By John Ostapkovich

PHILADELPHIA (CBS) — The Fairmount Water Works Interpretive Center has a temporary exhibit showing the “water footprint” of a traditional Thanksgiving feast. For some dishes, it’s a lot more than you might think.

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Drexel sophomore Kathryn Woolf, working coop in environmental education at the Center, collected and crunched numbers on holiday dishes, not quite soup to nuts, but turkey to pumpkin pie.

“It’s not just how much water it would take to cook the turkey on Thanksgiving or to cook the green beans on Thanksgiving but how much it takes to grow them, or how much water the turkey drinks,” Woolf says. “It’s so much more consuming.”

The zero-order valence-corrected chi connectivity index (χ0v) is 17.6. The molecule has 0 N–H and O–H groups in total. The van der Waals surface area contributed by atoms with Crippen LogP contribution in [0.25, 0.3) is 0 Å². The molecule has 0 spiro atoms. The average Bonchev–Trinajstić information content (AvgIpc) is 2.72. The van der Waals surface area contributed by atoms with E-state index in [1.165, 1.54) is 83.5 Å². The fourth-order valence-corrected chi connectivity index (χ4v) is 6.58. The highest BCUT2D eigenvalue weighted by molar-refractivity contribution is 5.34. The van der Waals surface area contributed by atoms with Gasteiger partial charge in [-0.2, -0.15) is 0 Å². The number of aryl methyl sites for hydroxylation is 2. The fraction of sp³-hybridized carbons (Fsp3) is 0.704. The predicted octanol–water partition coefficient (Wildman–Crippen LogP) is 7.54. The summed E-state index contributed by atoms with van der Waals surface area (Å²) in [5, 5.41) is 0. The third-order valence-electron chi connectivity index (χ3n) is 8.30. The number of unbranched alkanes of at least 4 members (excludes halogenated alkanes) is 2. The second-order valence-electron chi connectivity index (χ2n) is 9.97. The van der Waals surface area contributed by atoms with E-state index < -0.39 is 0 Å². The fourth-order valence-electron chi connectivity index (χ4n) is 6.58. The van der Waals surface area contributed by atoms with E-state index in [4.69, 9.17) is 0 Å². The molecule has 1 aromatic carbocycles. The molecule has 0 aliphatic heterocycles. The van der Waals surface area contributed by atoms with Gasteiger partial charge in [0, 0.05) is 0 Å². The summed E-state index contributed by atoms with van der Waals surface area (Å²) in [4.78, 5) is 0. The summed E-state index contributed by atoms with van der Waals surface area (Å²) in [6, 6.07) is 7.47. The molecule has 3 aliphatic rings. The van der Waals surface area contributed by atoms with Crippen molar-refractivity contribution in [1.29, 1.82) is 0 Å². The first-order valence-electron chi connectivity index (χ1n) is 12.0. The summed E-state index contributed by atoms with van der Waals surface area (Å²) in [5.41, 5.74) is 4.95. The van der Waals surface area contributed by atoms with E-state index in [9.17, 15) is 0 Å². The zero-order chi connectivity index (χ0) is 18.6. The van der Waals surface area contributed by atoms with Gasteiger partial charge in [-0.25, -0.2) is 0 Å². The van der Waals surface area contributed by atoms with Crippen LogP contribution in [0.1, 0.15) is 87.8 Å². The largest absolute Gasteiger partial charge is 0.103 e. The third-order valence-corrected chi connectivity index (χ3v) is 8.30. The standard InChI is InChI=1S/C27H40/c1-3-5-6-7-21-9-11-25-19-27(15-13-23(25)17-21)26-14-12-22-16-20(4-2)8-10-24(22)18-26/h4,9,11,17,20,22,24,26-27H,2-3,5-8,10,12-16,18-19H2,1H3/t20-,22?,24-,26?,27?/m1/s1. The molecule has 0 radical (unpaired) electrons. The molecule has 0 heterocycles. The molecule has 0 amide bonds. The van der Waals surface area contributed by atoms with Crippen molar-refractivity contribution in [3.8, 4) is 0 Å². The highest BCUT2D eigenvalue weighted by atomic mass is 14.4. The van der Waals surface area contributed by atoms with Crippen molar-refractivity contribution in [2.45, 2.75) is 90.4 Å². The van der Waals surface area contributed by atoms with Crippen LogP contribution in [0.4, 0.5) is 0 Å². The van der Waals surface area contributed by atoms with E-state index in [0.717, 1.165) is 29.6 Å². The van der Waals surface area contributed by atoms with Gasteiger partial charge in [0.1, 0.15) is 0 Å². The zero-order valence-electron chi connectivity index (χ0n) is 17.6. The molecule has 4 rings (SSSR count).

Much more indeed, although the turkey comes in at a paltry 24 gallons. The pie, 234 gallons.

The real guzzlers are a can of cranberry sauce, at 1,559 gallons (keep in mind, cranberry bogs), one gallon of apple cider at nearly 1500 and a bowl of mashed potatoes at a swimming pool sized 2,528 gallons.

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Thirsty, those spuds.

The point, by the way, is not guilt, but awareness of the sometimes unseen impact of fresh water.

“Just to get them to think about how water is used in so many ways,” Woolf says, “to drink, how they use it to shower, how they use it to wash their hands, but then how their food uses it to grow, how water is just so neccesary in everything we do.”

It’s enough to make you need a glass of wine (86 gallons of water to the bottle).

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